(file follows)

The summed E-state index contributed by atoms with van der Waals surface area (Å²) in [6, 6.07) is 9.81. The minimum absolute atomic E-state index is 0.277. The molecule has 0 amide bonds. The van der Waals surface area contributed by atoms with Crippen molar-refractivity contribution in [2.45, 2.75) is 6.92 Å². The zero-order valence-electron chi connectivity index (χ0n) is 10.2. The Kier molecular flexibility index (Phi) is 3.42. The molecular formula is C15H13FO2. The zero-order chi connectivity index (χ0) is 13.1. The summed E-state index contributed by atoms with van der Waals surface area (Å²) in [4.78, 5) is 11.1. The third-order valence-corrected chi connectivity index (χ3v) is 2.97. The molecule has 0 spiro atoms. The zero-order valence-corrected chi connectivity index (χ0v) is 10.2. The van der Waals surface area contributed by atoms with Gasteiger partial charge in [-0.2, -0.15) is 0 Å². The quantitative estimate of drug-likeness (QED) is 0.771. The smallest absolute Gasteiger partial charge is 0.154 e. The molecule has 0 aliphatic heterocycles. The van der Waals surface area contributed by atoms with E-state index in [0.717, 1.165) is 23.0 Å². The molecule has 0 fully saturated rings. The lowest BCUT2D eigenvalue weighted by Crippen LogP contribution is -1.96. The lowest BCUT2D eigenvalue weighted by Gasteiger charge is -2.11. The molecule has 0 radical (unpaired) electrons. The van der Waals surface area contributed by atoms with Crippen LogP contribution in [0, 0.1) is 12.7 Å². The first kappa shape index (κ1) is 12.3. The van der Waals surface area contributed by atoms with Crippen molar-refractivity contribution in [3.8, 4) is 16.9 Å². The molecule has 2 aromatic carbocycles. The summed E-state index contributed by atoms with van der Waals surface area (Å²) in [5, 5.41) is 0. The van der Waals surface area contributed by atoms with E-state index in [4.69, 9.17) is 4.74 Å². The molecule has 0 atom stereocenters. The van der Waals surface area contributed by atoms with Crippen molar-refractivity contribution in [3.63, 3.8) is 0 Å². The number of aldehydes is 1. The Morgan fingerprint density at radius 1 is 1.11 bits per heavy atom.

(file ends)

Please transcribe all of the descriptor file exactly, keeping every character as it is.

The summed E-state index contributed by atoms with van der Waals surface area (Å²) in [6, 6.07) is 9.81. The minimum absolute atomic E-state index is 0.277. The molecule has 0 amide bonds. The van der Waals surface area contributed by atoms with Crippen molar-refractivity contribution in [2.45, 2.75) is 6.92 Å². The zero-order valence-electron chi connectivity index (χ0n) is 10.2. The Kier molecular flexibility index (Phi) is 3.42. The molecular formula is C15H13FO2. The zero-order chi connectivity index (χ0) is 13.1. The summed E-state index contributed by atoms with van der Waals surface area (Å²) in [4.78, 5) is 11.1. The third-order valence-corrected chi connectivity index (χ3v) is 2.97. The molecule has 0 spiro atoms. The zero-order valence-corrected chi connectivity index (χ0v) is 10.2. The van der Waals surface area contributed by atoms with Gasteiger partial charge in [-0.2, -0.15) is 0 Å². The quantitative estimate of drug-likeness (QED) is 0.771. The smallest absolute Gasteiger partial charge is 0.154 e. The molecule has 0 aliphatic heterocycles. The van der Waals surface area contributed by atoms with E-state index in [0.717, 1.165) is 23.0 Å². The molecule has 0 fully saturated rings. The lowest BCUT2D eigenvalue weighted by Crippen LogP contribution is -1.96. The lowest BCUT2D eigenvalue weighted by Gasteiger charge is -2.11. The molecule has 0 radical (unpaired) electrons. The van der Waals surface area contributed by atoms with Crippen LogP contribution in [0, 0.1) is 12.7 Å². The first kappa shape index (κ1) is 12.3. The van der Waals surface area contributed by atoms with Crippen molar-refractivity contribution in [3.8, 4) is 16.9 Å². The molecule has 2 aromatic carbocycles. The summed E-state index contributed by atoms with van der Waals surface area (Å²) in [5, 5.41) is 0. The van der Waals surface area contributed by atoms with E-state index in [4.69, 9.17) is 4.74 Å². The molecule has 0 atom stereocenters. The van der Waals surface area contributed by atoms with Crippen molar-refractivity contribution in [3.63, 3.8) is 0 Å². The number of aldehydes is 1. The Morgan fingerprint density at radius 1 is 1.11 bits per heavy atom.